When I awake with the first sunbeams through the Maple trees, I sometimes hear the distant whistle of a teensy tea kettle somewhere in the honeysuckle.
If I peak cautiously through the window shades, a flash of color disappears beneath the rosebush. Those leaves shape into fine little tubs to catch the spray from the sprinklers. Maybe the older ones enjoy a nice soak. The rest of them are familiar with the watering schedule and most likely take pleasure in a brisk but satisfying shower.
While weeding beneath the Viburnum I hear them talking; I recognize the sound, but you might mistake it for crickets. My innocent smile denotes my pleasure in the cadence but does not alert them to my clever discernment.
Sometimes it is frustrating to reach for what appears to be a perfect tomato, only to discover that they drilled into it during the night and hollowed out the ripened flesh.
Nothing in my garden is safe from the little marauding thieves. There are leaves torn in my basil and chunks removed from the ripest strawberries. The little trails through the beets and the carrots indicate the foraging is a daily routine. Sometimes the missing portions of the leaves in the bean and squash appear to be specific designs. The patterns are ideal for their impish hats, trousers, and skirts.
Then yesterday, one just barely escaped me!
A sweet craving sent Kim and I on a late evening forage of the small strawberry patch. I walked to the opposite side as she began pushing aside the greenery for a closer inspection. There were many plump berries available, and Kim’s fingers grasped the closest one.
That is when the little one made his self known. He jumped right out of his boot, left it securely in her grasp, raced away, under and through the camouflaging plants and dived under the fence.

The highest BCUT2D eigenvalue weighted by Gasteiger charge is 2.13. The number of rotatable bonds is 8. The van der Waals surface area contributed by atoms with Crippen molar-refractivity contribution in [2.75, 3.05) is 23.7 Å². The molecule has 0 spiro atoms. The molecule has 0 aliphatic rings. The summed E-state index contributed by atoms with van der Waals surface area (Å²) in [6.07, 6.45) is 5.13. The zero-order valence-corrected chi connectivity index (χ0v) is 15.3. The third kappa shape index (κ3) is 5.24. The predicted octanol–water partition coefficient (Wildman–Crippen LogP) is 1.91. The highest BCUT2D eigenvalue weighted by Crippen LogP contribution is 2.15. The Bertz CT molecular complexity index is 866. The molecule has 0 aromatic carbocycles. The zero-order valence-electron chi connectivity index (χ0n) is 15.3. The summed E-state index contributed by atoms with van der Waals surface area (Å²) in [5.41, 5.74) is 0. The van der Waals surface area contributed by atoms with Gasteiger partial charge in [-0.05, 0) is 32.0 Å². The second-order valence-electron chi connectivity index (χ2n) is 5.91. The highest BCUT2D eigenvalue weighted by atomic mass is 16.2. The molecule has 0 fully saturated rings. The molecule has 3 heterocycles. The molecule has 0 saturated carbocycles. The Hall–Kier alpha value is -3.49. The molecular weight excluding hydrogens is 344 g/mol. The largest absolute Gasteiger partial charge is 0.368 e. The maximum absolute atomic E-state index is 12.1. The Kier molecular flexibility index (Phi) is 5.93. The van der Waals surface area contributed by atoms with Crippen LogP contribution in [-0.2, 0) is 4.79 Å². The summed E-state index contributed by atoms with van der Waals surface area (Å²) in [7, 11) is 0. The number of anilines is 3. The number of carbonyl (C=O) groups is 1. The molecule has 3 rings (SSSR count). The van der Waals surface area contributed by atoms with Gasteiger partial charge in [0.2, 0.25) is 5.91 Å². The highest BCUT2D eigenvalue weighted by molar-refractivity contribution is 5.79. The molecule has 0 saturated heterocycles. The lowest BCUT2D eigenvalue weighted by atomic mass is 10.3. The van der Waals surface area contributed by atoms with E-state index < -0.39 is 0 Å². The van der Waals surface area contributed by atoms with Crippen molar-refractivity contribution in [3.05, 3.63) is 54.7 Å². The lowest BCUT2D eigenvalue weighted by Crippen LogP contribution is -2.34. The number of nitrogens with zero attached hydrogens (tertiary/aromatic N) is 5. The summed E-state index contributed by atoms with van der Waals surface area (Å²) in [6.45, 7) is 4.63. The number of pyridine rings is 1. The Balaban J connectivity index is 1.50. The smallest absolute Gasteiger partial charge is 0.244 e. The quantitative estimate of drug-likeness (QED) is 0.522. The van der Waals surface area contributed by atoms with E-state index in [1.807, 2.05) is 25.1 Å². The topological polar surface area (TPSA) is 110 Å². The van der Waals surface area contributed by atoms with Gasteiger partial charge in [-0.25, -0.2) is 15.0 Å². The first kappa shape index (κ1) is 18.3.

“Oh look!” Squealed Kim, “A Little Shoe!”
I, of course, took a photograph!
Friday, August 17, 2007
The unfortunate side effect no time to write or to water color. And it's going to get even busier for awhile. We plan on heading south soon to see our new grandson Dinkum. See his picture in previous post.
So, I tried one with a flash. That little fellow was certainly surprised!
Our water hyacinth bloomed for the very first time. It is beautiful.
Wednesday, August 15, 2007
7 pounds 5 ounces.
All his fingers, all his toes.
His mommy's eyes, and his daddy's nose
grandma's smile, and grandpa's hair
but grandpa's head is nearly bare!
Welcome... uh... I think I'm going to call him Dinkum.
Monday, August 13, 2007
I love whole wheat fruit bars so much that I often have cravings for them. The ones pictured here are raspberry filled. Other fruit choices are strawberry, blueberry, fig, apricot -- you get the idea.
They are packaged and sold under a locally owned market brand. I'm sure the "Whole Wheat" thing is just a gimmick to make me think I'm eating something that is good for me. It worked. I'm hooked.
The other thing I truly love is chocolate.
While driving in Seattle this weekend I snapped this bumper sticker on a chocolate lovers side window.
That pretty much sums it up.
Check in at Beckie's to see other's favorite indulgence.
Sunday, August 12, 2007
Friday, August 10, 2007
Wednesday, August 08, 2007
Part 1 of my father's short journal told about the depression and his experiences in
(My brother told me recently that "Putnam" was not really their name - Dad apparently believed he should not reveal identities. I think I met a very old "Mr. Putman" once when I was a child.)
Here is Part 7.
July and half of August had passed. We had already repaired hop baskets, patched hop sacks, and repaired the bailor (word smeared ) for a crop which Mr. Putman said was the finest he had ever seen.